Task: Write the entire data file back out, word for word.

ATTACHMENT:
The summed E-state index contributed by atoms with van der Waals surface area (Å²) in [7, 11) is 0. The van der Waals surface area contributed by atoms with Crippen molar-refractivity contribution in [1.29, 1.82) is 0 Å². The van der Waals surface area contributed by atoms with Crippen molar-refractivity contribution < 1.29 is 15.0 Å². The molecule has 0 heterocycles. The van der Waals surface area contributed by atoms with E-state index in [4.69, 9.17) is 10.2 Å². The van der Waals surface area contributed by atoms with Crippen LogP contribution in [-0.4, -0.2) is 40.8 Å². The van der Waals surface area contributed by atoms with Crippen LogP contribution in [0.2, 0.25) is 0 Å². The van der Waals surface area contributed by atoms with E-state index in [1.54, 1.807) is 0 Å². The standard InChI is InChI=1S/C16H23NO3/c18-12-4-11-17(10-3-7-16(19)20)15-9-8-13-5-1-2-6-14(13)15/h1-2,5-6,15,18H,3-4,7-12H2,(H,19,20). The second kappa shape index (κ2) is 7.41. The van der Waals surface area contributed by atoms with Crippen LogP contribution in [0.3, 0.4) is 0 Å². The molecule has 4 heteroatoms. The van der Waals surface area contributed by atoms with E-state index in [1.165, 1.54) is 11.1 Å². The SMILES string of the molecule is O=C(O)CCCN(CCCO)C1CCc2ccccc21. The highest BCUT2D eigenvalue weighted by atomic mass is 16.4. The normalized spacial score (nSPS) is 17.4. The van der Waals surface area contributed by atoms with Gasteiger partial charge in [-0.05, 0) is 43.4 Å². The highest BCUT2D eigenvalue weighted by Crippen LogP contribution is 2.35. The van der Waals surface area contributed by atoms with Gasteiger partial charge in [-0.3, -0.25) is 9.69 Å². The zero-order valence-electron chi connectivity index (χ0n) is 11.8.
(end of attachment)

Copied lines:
The summed E-state index contributed by atoms with van der Waals surface area (Å²) in [7, 11) is 0. The van der Waals surface area contributed by atoms with Crippen molar-refractivity contribution in [1.29, 1.82) is 0 Å². The van der Waals surface area contributed by atoms with Crippen molar-refractivity contribution < 1.29 is 15.0 Å². The molecule has 0 heterocycles. The van der Waals surface area contributed by atoms with E-state index in [4.69, 9.17) is 10.2 Å². The van der Waals surface area contributed by atoms with Crippen LogP contribution in [-0.4, -0.2) is 40.8 Å². The van der Waals surface area contributed by atoms with Crippen LogP contribution in [0.2, 0.25) is 0 Å². The van der Waals surface area contributed by atoms with E-state index in [1.54, 1.807) is 0 Å². The standard InChI is InChI=1S/C16H23NO3/c18-12-4-11-17(10-3-7-16(19)20)15-9-8-13-5-1-2-6-14(13)15/h1-2,5-6,15,18H,3-4,7-12H2,(H,19,20). The second kappa shape index (κ2) is 7.41. The van der Waals surface area contributed by atoms with Crippen LogP contribution in [0.3, 0.4) is 0 Å². The molecule has 4 heteroatoms. The van der Waals surface area contributed by atoms with E-state index in [1.165, 1.54) is 11.1 Å². The SMILES string of the molecule is O=C(O)CCCN(CCCO)C1CCc2ccccc21. The highest BCUT2D eigenvalue weighted by atomic mass is 16.4. The normalized spacial score (nSPS) is 17.4. The van der Waals surface area contributed by atoms with Gasteiger partial charge in [-0.05, 0) is 43.4 Å². The highest BCUT2D eigenvalue weighted by Crippen LogP contribution is 2.35. The van der Waals surface area contributed by atoms with Gasteiger partial charge in [-0.3, -0.25) is 9.69 Å². The zero-order valence-electron chi connectivity index (χ0n) is 11.8.